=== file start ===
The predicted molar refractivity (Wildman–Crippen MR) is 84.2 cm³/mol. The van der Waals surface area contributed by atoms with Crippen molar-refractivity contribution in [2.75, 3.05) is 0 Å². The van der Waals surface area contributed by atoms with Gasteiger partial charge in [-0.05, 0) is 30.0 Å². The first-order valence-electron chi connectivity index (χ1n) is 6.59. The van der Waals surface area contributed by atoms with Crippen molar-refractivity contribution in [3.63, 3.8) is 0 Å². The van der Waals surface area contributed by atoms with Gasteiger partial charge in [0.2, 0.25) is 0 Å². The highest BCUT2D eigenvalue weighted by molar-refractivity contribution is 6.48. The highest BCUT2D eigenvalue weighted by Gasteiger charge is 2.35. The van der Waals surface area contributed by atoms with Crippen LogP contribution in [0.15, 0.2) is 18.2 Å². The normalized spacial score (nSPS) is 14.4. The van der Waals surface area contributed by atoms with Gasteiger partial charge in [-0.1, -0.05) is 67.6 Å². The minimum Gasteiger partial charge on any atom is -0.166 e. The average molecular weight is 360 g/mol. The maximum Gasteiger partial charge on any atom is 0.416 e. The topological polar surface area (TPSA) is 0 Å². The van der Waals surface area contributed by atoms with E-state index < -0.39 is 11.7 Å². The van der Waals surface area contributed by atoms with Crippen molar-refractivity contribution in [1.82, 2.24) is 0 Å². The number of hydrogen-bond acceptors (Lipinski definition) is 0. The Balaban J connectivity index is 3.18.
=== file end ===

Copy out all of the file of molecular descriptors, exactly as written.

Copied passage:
The predicted molar refractivity (Wildman–Crippen MR) is 84.2 cm³/mol. The van der Waals surface area contributed by atoms with Crippen molar-refractivity contribution in [2.75, 3.05) is 0 Å². The van der Waals surface area contributed by atoms with Gasteiger partial charge in [-0.05, 0) is 30.0 Å². The first-order valence-electron chi connectivity index (χ1n) is 6.59. The van der Waals surface area contributed by atoms with Crippen molar-refractivity contribution in [3.63, 3.8) is 0 Å². The van der Waals surface area contributed by atoms with Gasteiger partial charge in [0.2, 0.25) is 0 Å². The highest BCUT2D eigenvalue weighted by molar-refractivity contribution is 6.48. The highest BCUT2D eigenvalue weighted by Gasteiger charge is 2.35. The van der Waals surface area contributed by atoms with Crippen LogP contribution in [0.15, 0.2) is 18.2 Å². The normalized spacial score (nSPS) is 14.4. The van der Waals surface area contributed by atoms with Gasteiger partial charge in [-0.1, -0.05) is 67.6 Å². The minimum Gasteiger partial charge on any atom is -0.166 e. The average molecular weight is 360 g/mol. The maximum Gasteiger partial charge on any atom is 0.416 e. The topological polar surface area (TPSA) is 0 Å². The van der Waals surface area contributed by atoms with E-state index < -0.39 is 11.7 Å². The van der Waals surface area contributed by atoms with Crippen molar-refractivity contribution in [1.82, 2.24) is 0 Å². The number of hydrogen-bond acceptors (Lipinski definition) is 0. The Balaban J connectivity index is 3.18.